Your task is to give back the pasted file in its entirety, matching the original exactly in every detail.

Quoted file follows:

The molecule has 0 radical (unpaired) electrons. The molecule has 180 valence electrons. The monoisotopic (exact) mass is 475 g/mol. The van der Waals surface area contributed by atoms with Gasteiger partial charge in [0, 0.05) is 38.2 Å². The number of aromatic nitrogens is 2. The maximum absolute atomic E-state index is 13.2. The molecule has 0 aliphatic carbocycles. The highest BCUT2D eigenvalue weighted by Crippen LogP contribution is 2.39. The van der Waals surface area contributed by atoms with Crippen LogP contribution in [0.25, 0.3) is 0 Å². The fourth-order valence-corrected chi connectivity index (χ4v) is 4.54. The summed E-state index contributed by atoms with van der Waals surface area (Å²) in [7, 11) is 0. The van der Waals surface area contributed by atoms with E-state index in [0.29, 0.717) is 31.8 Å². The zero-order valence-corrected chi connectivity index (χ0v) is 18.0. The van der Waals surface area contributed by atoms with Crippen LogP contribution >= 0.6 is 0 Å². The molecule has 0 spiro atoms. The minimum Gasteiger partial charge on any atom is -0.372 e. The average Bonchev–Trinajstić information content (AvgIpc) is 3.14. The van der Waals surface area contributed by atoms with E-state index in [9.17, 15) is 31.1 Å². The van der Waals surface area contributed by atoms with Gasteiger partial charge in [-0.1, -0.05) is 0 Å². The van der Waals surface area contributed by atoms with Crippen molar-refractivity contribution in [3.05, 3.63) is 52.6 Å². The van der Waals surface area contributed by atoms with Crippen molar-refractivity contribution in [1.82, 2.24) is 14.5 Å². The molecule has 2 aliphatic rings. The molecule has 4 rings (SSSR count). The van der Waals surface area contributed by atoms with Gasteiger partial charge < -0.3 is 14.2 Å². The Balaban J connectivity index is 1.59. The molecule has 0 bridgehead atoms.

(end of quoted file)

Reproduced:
The molecule has 0 radical (unpaired) electrons. The molecule has 180 valence electrons. The monoisotopic (exact) mass is 475 g/mol. The van der Waals surface area contributed by atoms with Gasteiger partial charge in [0, 0.05) is 38.2 Å². The number of aromatic nitrogens is 2. The maximum absolute atomic E-state index is 13.2. The molecule has 0 aliphatic carbocycles. The highest BCUT2D eigenvalue weighted by Crippen LogP contribution is 2.39. The van der Waals surface area contributed by atoms with Crippen LogP contribution in [0.25, 0.3) is 0 Å². The fourth-order valence-corrected chi connectivity index (χ4v) is 4.54. The summed E-state index contributed by atoms with van der Waals surface area (Å²) in [7, 11) is 0. The van der Waals surface area contributed by atoms with E-state index in [0.29, 0.717) is 31.8 Å². The zero-order valence-corrected chi connectivity index (χ0v) is 18.0. The van der Waals surface area contributed by atoms with Crippen LogP contribution >= 0.6 is 0 Å². The molecule has 0 spiro atoms. The minimum Gasteiger partial charge on any atom is -0.372 e. The average Bonchev–Trinajstić information content (AvgIpc) is 3.14. The van der Waals surface area contributed by atoms with E-state index in [9.17, 15) is 31.1 Å². The van der Waals surface area contributed by atoms with Gasteiger partial charge in [-0.1, -0.05) is 0 Å². The van der Waals surface area contributed by atoms with Crippen molar-refractivity contribution in [3.05, 3.63) is 52.6 Å². The van der Waals surface area contributed by atoms with Crippen molar-refractivity contribution in [1.82, 2.24) is 14.5 Å². The molecule has 2 aliphatic rings. The molecule has 4 rings (SSSR count). The van der Waals surface area contributed by atoms with Gasteiger partial charge < -0.3 is 14.2 Å². The Balaban J connectivity index is 1.59. The molecule has 0 bridgehead atoms.